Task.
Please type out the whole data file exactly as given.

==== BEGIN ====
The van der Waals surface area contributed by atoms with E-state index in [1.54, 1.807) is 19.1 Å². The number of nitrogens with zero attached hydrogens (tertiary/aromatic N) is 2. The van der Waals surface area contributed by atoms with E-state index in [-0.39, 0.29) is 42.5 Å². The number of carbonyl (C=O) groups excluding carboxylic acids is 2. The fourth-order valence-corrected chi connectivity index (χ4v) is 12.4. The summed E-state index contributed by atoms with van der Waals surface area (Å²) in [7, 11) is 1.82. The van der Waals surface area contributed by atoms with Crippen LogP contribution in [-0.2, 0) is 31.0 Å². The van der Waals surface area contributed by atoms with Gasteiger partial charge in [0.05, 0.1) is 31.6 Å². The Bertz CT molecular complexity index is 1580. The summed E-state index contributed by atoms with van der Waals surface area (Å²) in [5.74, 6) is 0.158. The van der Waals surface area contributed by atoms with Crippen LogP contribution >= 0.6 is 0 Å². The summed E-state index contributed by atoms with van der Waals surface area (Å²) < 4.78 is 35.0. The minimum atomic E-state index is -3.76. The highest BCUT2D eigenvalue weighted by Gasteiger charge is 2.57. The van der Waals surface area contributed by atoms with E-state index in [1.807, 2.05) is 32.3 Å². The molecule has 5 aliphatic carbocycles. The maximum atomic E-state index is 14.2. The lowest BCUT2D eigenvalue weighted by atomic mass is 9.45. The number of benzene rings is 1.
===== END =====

The van der Waals surface area contributed by atoms with E-state index in [1.54, 1.807) is 19.1 Å². The number of nitrogens with zero attached hydrogens (tertiary/aromatic N) is 2. The van der Waals surface area contributed by atoms with E-state index in [-0.39, 0.29) is 42.5 Å². The number of carbonyl (C=O) groups excluding carboxylic acids is 2. The fourth-order valence-corrected chi connectivity index (χ4v) is 12.4. The summed E-state index contributed by atoms with van der Waals surface area (Å²) in [7, 11) is 1.82. The van der Waals surface area contributed by atoms with Crippen LogP contribution in [-0.2, 0) is 31.0 Å². The van der Waals surface area contributed by atoms with Gasteiger partial charge in [0.05, 0.1) is 31.6 Å². The Bertz CT molecular complexity index is 1580. The summed E-state index contributed by atoms with van der Waals surface area (Å²) in [5.74, 6) is 0.158. The van der Waals surface area contributed by atoms with Crippen LogP contribution >= 0.6 is 0 Å². The summed E-state index contributed by atoms with van der Waals surface area (Å²) < 4.78 is 35.0. The minimum atomic E-state index is -3.76. The highest BCUT2D eigenvalue weighted by Gasteiger charge is 2.57. The van der Waals surface area contributed by atoms with E-state index in [1.807, 2.05) is 32.3 Å². The molecule has 5 aliphatic carbocycles. The maximum atomic E-state index is 14.2. The lowest BCUT2D eigenvalue weighted by atomic mass is 9.45. The number of benzene rings is 1.